16 Texts To Send When You Need To Cheer Someone Up

Be your BFF's mood booster.

Originally Published: 
What to text someone who needs to be cheered up.
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Ever need to think of things to say to cheer someone up over text when they’re having a bad day, but can’t quite figure out what to say? Because... same. When you know a friend is frustrated or upset, it can be tough to land on the right words. And yet, as long as you’re reaching out with something, you’re already off to a good start in terms of helping them feel better.

“A text will remind the person that you are thinking about them, that they are cared about, and that you’re there if they need you,” Dr. Tari Mack, a clinical psychologist, tells Bustle. Whether you send along a message that’s funny, supportive, or filled with inspiration — or maybe all of the above — it will serve as a much-needed bright spot in their day.

That said, you won’t want to dismiss how this person is feeling by being too nonchalant via text, especially if they’re having a genuinely tough time. So, anything beyond a run-of-the-mill bad day warrants a phone call or visit in person so you don’t risk brushing them off or invalidating their feelings.

With that in mind, here’s how to cheer someone up over text when they’re down in the dumps, having a bad day at work, or simply feeling “blah” — below are 16 expert-approved examples.

“*Ahem* Presenting, the top 10 things I appreciate about you:”

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If you’re trying to make someone happy over text, send this message and then start listing the things you love about them, from their amazing taste in music to the fact they’ve been your friend for years — and everything in between.

“This text will make them feel good because they will feel really seen, which is what we all want,” says Mack. It’ll also serve as a cute distraction from whatever’s got them down, if only for a moment.

“You’ve been there for me when I’m down, so please let me know if I can return the favor in any way. Love you!”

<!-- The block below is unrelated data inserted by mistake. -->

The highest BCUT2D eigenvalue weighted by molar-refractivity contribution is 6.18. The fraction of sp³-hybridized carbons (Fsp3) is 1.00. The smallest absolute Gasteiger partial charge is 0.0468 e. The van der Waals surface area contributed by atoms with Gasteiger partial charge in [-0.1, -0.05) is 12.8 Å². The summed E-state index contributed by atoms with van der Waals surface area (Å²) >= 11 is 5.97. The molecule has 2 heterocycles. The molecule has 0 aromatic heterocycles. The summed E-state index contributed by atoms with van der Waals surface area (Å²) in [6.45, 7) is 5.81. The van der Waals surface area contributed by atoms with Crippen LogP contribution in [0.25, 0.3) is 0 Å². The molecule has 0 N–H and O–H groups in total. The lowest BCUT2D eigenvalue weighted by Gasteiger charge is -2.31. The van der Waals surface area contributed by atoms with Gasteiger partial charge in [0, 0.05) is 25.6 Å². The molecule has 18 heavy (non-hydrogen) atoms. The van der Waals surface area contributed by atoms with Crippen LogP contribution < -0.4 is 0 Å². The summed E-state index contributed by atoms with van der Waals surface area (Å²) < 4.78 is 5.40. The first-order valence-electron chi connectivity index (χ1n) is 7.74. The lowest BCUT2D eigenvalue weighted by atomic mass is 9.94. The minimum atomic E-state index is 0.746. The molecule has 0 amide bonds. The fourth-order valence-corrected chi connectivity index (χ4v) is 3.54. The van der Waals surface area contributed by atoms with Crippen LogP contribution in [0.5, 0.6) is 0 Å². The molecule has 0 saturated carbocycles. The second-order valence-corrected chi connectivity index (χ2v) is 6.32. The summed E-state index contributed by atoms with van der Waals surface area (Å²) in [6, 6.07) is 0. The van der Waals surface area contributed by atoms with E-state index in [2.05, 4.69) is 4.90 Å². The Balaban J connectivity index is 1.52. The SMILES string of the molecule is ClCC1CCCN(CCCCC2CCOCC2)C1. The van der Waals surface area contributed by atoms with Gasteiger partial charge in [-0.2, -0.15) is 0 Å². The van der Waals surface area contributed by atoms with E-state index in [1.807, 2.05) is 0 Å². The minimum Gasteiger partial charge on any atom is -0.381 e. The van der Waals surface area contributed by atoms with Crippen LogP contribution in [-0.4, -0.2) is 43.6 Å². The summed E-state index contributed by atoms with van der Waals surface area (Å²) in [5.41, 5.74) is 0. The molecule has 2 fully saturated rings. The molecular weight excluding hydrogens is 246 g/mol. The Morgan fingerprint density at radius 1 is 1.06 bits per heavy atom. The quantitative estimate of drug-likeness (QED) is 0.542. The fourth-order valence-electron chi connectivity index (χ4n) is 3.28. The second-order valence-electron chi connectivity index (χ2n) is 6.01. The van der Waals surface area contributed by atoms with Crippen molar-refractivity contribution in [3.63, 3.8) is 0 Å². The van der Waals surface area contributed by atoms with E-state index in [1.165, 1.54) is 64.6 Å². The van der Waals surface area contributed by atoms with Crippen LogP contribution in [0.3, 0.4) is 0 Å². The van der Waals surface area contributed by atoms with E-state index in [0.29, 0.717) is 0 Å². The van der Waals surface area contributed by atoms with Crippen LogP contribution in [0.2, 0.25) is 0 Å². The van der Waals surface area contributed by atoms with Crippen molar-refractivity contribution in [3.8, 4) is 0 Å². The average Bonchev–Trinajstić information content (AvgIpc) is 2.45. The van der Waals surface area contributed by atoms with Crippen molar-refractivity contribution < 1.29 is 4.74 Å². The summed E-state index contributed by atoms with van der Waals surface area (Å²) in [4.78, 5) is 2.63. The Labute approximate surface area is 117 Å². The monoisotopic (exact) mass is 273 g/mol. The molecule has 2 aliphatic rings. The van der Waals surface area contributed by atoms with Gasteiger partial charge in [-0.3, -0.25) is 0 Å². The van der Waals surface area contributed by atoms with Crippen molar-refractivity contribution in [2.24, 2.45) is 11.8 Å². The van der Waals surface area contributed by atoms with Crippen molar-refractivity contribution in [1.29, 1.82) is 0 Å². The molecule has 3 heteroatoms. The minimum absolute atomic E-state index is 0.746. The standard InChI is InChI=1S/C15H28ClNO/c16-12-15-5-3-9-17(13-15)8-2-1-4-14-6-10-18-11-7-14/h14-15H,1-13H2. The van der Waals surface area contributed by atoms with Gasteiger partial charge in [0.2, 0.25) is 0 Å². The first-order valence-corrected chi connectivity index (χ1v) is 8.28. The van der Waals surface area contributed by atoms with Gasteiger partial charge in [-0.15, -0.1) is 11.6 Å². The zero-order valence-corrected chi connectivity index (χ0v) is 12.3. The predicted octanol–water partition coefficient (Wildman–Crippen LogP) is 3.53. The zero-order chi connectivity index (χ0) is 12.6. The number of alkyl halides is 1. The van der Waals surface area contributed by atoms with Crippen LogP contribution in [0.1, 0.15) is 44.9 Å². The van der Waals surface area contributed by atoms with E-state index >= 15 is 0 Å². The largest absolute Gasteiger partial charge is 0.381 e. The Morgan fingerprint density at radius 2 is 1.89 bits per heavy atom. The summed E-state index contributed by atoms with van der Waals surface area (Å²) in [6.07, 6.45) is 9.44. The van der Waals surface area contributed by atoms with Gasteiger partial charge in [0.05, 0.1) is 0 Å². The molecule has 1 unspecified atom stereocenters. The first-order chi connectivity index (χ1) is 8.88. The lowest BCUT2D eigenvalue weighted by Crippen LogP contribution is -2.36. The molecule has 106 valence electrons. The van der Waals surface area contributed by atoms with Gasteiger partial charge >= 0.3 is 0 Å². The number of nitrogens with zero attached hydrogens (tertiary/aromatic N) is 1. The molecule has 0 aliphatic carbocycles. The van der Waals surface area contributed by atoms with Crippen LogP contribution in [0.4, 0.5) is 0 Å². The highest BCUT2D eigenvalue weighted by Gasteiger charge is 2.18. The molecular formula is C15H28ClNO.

According to Mack, this text is a subtle way to remind the person how caring and amazing they are and how much their friendship means to you. Follow up by letting them know you’ll be there to return the favor should they want to text back, call, or meet up to vent.

“I can imagine how you're feeling, but most of all want you to know I'm here to listen. How are you doing? What do you need?”

Liz Higgins, LMFT-S, a licensed marriage and family therapist and founder of Millenial Life Counseling, says it’s important to text your friend messages that don’t make it about yourself. “It's often minimizing for the receiver who needs the cheering up to have their experience one-upped,” she tells Bustle. Be careful when you’re trying to relate to what they’re going through — just watch to avoid coming off like you’re invalidating them. Instead, offer to listen and just be there for them.

“Let me know if you want me to come over and make you a snack or give you a hug. But if not I totally understand!”

If your friend could use a little extra nurturing, send this offer their way. Not only does it extend the opportunity for care and attention, it also gives them an easy out if they’re not in the mood for company, says Mack.

Haven’t heard back? Totally OK. Many times, when it comes to sending a text to cheer someone up, it’s the thought that counts. Even seeing your message pop up on their phone can be a huge relief.

“When I was feeling low last week I started taking daily walks and it really helped.”

If you feel like sending some light advice their way, frame it like this. “It can be incredibly validating and useful to share your own experiences with difficulties and what you did to manage them,” Dr. Sabrina Romanoff, a clinical psychologist, tells Bustle.

Not only does this message non-judgmentally say, “Hey, I’ve been there too,” it also offers a way for your friend to start turning their day around if they’re so inclined. Just be careful not to imply that you’re offering a solution to their situation — you don’t want to try to compare your experience with theirs.

“I know you’ve got a lot going on and it’s really hard. I’m thinking about you!”

If you think this person is going through a tough time but might not be in the mood to respond right away, simply let them know you’re thinking about them. This text validates their experience, says Romanoff, but doesn’t apply any pressure to respond.

“You may not remember this, but one time you told me XYZ and I've never forgotten that. I really appreciate that you shared that at the time."